Q: Everybody likes to see IndyCar teaming up with the likes of IMSA and NASCAR on various race weekends throughout the season. Why doesn’t IndyCar team up with Formula 1 now that there’s soon going to be three American F1 weekends?
Liberty Media is already American-owned. IndyCar could race on the Saturday. The world already sees IndyCar as ‘Formula 1 Lite’ so it’s not like there’s that much pride to swallow. The cross-pollination could only lead to better things in the future for both!
P.S. Will you commentate on the 24 Hour of Le Mans broadcast again?
Brad from Hollywood
MP: Can’t say I agree with anything you’ve written here, Brad. What ‘the world’ thinks of IndyCar doesn’t matter for a series that doesn’t race throughout the world. Would the NFL agree to hold the Super Bowl on a Saturday ahead of the World Cup’s main event at the same venue on a Sunday because soccer is a bigger deal globally? Not a chance in hell. IndyCar is our biggest, oldest, and most meaningful open-wheel series. Why on earth would it position itself to be the lame opening act on home soil?
Calling the LM24 in 2017 was a thrill of a lifetime as SPEED/FOX Sports said farewell to the race. Since it’s been taken over by the horrendously bad Eurosport group, I can’t see a way or reason for me to do it again. Thanks for asking.
Q: A recent Mailbagger has asked wishfully about a Panoz ’07 Champ Car “clone” for 2025-ish. Which made me wonder…
Can’t we (me & R.P., after he hires me as “automobile stylishness & coolness executive”) just scale those’ 07 Panoz’s up by 15.279’r% (Roger, that’s a niner… see what I did there…) and make the new cars shaped like slightly bigger Panoz Champ Car for the upcoming 2025-ish chassis? Surely it’ll fit the new fancy electro-wizardry hybrid stuff inside, right? Engineers are smart enough to figure out how, anyway. Minor issue, surely.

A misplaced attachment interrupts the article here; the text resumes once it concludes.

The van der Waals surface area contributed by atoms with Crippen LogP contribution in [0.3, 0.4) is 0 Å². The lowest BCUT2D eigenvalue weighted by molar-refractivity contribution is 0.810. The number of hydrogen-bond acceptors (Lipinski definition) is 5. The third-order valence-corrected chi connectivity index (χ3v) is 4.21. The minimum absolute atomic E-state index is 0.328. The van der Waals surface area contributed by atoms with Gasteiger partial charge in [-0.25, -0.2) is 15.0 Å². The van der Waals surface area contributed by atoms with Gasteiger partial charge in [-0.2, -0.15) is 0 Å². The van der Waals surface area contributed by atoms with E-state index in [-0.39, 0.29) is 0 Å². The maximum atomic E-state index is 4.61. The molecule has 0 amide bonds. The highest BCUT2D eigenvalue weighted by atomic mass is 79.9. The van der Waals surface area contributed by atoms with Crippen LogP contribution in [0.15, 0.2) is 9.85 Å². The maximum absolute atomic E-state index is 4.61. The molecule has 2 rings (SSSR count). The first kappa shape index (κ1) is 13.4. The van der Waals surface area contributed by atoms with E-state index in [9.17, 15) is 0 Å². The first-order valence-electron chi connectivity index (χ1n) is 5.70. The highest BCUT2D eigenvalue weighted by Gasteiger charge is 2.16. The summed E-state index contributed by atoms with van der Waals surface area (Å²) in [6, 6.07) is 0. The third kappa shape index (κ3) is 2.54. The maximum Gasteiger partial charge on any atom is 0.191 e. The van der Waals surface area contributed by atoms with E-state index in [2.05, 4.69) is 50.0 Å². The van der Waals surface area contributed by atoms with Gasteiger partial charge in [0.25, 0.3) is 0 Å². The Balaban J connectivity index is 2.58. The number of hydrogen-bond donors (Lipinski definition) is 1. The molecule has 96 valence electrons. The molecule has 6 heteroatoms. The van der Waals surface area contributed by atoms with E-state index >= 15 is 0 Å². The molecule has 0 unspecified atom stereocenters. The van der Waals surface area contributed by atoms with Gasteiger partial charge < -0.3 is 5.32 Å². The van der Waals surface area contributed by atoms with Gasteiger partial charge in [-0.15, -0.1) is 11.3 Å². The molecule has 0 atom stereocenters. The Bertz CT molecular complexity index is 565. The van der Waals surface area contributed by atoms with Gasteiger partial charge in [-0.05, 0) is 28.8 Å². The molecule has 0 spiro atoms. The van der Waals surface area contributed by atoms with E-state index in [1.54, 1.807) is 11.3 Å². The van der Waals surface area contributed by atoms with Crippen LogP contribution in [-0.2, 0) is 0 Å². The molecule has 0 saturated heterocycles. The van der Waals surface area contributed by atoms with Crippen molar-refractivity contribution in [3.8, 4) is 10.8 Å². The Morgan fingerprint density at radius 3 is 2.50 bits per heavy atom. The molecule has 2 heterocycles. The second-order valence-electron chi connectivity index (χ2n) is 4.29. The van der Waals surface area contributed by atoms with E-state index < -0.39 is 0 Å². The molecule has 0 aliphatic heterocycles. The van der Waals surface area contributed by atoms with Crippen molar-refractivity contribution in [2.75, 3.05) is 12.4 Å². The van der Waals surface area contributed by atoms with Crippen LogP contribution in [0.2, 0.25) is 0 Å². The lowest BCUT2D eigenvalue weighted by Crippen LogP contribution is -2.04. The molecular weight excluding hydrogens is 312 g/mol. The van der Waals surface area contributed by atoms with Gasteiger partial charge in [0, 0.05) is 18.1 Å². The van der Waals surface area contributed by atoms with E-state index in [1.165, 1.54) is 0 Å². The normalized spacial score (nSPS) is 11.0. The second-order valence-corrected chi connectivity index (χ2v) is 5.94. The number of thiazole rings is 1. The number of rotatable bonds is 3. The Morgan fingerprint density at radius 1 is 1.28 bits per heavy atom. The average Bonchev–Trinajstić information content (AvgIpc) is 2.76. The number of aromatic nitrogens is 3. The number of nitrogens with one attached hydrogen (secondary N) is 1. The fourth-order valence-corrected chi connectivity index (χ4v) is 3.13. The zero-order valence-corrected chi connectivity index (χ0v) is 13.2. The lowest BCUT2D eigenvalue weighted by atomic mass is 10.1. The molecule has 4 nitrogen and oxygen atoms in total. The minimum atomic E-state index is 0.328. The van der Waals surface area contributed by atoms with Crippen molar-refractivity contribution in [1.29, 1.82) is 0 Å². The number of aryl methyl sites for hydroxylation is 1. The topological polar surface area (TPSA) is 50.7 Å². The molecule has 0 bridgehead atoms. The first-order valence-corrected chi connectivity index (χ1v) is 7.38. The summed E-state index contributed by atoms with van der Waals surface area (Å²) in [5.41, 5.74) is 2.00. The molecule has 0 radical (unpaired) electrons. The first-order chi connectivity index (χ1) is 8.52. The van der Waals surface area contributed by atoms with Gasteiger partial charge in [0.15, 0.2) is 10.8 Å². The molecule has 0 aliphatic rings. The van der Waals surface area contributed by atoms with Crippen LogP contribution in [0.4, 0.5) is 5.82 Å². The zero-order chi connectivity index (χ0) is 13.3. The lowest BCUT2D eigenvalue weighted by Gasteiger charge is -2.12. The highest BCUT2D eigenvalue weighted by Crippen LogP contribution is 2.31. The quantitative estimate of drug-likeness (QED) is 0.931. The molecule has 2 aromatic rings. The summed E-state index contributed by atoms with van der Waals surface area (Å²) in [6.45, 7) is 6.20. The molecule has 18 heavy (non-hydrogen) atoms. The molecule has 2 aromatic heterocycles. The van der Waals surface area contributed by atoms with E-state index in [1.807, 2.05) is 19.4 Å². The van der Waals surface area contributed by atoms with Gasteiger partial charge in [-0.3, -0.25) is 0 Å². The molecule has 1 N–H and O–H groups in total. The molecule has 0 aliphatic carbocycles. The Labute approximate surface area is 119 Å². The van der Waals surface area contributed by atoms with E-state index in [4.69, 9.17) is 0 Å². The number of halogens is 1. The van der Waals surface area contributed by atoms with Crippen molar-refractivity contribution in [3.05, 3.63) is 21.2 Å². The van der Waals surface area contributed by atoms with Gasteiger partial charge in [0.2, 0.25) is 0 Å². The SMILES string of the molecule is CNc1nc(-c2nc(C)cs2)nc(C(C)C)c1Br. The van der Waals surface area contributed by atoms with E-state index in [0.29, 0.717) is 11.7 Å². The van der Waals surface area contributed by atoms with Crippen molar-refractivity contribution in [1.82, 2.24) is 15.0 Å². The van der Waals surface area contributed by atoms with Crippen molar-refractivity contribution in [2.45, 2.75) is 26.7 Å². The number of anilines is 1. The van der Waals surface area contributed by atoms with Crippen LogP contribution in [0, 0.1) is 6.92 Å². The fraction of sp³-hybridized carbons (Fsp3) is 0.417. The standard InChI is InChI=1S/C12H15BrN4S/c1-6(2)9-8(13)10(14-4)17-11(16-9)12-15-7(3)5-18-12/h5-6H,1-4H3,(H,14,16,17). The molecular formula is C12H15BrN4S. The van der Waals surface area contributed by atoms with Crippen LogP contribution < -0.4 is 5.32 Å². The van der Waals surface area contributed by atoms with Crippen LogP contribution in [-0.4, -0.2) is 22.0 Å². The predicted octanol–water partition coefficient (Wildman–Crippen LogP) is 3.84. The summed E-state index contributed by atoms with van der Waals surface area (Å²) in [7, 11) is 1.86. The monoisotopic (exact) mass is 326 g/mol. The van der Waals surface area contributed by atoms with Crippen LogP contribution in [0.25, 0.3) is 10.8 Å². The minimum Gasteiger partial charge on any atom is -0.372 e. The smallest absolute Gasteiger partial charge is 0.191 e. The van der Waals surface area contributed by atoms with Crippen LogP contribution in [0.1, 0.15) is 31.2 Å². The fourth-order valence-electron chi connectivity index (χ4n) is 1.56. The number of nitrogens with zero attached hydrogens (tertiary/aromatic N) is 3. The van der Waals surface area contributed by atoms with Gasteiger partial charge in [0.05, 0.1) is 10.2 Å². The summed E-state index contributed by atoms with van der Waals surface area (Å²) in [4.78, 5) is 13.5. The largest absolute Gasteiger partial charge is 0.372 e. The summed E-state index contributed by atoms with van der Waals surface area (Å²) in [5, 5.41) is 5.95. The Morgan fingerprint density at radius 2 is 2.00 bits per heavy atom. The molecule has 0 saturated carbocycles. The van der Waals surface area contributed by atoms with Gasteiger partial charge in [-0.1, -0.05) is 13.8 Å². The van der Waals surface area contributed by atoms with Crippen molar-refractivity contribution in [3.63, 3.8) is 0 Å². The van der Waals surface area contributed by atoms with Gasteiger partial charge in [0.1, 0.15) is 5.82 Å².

The ‘90s and 2000s open-wheel cars were almost all amazing-looking. What happened to the higher front nose with a not-so-wide front wing that extends below the nose? F1 cars used it, Champ Car used it… And of course, it looks cool. The early DW12 had some anesthetic ‘peculiarities’. But they were still good enough cars to go fast and not crash. Bonus!
Was it a safety issue from the higher nose, and fear of another Zanardi crash situation involving a nose cone entering another car’s cockpit in a T-bone-type crash?
Or just evolution of the rules in the chase for downforce and lap time that caused front wings to grow to sometimes hideous proportions?
I do really like the new DW12 iteration. Looks sleek, looks fast. That’s all you really want from a race car. And speed, obviously. Why no more upturned noses? Curvy front wings? They looked cool – so it’s clearly worth tens of millions of dollars in development. Right?
Mike, still in Tampa
MP: Oh no, Mike. That’s $20 in the ‘front nose’ fine jar for you. Safety has been a reason cited for the general lowering of the high noses across open-wheel racing, but I don’t recall that being said for the DW12. I agree — the high noses do look pretty. It’s the one thing I’ve written about that I’d love to see changed with the new car when it arrives in 20??.